sea level and somewhat more at higher
Altitude airports.
• International wide body flights, which carry
substantial amounts of fuel and are therefore
heavier, may also have landing requirements
of 10,000 ft (3,000 m) or more and takeoff
requirements of 13,000 ft (4,000 m).
Runway length
• At sea level, 10,000 ft (3,000 m) can be
considered an adequate length to land
virtually any aircraft.
• An aircraft will need a longer runway at
a higher altitude due to decreased
density of air at higher altitudes, which
reduces lift and engine power, requiring
higher take-off and landing speed
Runway Surface Markings
Runway surface markings are white in colour
Runway Surface Markings
The runway centerline is a broken white stripe
which indicates the center of the runway and
provides alignment guidance for aircraft.
Runway Surface Markings
The runway edge-line is an unbroken white stripe
indicating the edges of the runway, and the edges
of the full-strength pavement.
Runway Surface Markings
Runway threshold markings identify the beginning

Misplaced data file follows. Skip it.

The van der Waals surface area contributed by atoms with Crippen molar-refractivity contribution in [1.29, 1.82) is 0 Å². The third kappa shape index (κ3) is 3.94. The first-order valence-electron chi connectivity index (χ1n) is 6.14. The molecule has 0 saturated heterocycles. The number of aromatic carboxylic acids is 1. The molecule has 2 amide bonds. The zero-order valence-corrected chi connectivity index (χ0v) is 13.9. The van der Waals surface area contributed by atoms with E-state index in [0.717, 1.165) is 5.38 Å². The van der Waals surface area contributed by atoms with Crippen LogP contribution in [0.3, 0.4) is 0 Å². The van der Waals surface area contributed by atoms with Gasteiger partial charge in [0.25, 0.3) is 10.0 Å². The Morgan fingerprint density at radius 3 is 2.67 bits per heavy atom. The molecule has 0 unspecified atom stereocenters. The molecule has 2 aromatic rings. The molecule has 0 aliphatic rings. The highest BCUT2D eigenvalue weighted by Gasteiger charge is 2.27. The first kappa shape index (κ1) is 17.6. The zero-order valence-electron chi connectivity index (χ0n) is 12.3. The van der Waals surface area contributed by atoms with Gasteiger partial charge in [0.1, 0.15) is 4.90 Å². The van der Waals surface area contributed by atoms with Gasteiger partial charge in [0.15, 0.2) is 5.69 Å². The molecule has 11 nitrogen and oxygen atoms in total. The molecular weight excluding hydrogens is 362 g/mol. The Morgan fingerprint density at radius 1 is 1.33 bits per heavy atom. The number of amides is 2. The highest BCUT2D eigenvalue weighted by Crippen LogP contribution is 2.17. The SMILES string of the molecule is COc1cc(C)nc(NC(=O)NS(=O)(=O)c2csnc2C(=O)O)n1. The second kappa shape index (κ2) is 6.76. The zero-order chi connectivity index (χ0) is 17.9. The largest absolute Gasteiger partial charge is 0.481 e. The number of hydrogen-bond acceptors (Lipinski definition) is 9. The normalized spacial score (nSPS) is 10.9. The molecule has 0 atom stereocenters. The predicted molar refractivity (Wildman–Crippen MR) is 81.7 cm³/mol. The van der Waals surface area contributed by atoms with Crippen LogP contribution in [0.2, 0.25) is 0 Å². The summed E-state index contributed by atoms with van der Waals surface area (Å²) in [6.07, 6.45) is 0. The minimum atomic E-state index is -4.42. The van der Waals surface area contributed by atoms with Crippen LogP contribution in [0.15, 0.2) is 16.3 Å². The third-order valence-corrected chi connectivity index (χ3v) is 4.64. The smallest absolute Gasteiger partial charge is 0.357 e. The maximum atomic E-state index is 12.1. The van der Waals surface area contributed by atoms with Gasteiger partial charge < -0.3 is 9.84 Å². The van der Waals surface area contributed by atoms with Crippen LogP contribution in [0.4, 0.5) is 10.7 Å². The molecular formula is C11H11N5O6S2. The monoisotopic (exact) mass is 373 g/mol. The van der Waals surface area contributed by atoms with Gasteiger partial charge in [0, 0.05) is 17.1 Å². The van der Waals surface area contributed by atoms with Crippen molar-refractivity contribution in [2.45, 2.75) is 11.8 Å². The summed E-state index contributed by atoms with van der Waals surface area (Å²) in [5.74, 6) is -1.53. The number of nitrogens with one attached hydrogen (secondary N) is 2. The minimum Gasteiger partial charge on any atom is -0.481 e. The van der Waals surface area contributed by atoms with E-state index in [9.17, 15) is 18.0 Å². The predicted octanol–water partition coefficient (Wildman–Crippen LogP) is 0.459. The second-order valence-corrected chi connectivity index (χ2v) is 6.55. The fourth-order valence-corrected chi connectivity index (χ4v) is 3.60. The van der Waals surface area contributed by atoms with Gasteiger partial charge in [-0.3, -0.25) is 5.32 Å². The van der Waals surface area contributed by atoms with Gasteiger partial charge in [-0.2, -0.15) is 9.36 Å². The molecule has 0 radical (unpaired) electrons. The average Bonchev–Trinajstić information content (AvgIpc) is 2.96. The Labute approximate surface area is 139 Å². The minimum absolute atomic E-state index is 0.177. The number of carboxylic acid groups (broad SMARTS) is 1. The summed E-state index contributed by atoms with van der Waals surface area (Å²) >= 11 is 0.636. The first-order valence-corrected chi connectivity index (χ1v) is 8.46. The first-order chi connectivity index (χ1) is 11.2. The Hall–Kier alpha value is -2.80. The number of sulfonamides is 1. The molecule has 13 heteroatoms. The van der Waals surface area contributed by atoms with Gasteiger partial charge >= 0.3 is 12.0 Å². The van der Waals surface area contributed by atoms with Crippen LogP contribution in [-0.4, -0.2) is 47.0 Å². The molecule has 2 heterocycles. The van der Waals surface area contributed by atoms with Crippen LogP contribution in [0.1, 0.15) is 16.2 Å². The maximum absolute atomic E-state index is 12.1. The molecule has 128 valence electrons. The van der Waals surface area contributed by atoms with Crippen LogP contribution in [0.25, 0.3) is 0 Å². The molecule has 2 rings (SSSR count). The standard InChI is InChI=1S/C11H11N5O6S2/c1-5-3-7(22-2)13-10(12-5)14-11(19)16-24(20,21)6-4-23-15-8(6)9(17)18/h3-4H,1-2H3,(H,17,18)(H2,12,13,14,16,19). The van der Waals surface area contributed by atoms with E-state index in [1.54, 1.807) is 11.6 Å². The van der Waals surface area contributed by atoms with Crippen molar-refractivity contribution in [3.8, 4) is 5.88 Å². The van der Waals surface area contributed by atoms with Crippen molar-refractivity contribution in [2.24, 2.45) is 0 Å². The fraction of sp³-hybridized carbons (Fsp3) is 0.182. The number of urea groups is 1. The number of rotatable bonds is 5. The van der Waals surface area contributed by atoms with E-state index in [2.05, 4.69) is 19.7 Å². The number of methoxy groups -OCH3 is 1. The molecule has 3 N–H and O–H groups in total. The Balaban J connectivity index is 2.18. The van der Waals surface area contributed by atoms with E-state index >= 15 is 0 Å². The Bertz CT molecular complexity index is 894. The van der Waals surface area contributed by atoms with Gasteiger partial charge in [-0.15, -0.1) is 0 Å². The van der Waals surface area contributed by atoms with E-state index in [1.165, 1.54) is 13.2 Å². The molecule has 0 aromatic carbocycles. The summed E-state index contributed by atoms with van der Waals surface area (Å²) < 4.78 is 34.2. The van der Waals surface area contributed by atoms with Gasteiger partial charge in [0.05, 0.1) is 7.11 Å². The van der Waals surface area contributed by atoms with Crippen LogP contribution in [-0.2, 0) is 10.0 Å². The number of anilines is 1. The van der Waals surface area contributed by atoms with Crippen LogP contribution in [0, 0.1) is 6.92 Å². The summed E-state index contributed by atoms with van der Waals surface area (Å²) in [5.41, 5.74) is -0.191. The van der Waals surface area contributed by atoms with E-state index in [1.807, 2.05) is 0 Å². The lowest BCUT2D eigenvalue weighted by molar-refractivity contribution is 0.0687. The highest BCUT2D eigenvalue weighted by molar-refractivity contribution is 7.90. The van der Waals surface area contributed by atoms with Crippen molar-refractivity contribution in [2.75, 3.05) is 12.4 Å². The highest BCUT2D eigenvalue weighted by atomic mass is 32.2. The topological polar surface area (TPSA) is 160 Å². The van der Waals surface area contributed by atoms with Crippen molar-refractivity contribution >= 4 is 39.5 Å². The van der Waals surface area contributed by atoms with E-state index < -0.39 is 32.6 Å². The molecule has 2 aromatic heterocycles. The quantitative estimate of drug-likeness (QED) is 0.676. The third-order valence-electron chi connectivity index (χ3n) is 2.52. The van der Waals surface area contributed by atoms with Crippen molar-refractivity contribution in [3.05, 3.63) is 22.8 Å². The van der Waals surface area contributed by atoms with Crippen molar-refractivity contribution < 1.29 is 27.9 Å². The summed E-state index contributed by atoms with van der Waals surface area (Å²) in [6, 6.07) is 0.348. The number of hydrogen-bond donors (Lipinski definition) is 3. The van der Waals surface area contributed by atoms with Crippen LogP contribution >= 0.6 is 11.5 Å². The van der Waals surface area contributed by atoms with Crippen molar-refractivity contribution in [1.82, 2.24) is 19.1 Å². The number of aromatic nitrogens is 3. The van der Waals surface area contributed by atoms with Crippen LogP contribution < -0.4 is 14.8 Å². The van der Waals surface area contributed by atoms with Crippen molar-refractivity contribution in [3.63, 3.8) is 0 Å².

of the runway which is available for landing.
Runway Surface Marking
• Displaced Threshold:
▫ A threshold that is moved back usually due to
obstructions, such as trees, powerlines, or
buildings off the end of the runway.
▫ This might prohibit you from making a normal
descent to landing on the initial portion of the
Runway Markings
• Displaced Threshold:
Runway Markings
• Blast Pad/Stopway Area:
▫ Sometimes referred to as an overrun, it is different
from the area preceding a displaced threshold
because it cannot be used for landing, takeoff, or
▫ The blast pad is where propeller or jet blast can
dissipate without creating a hazard to others.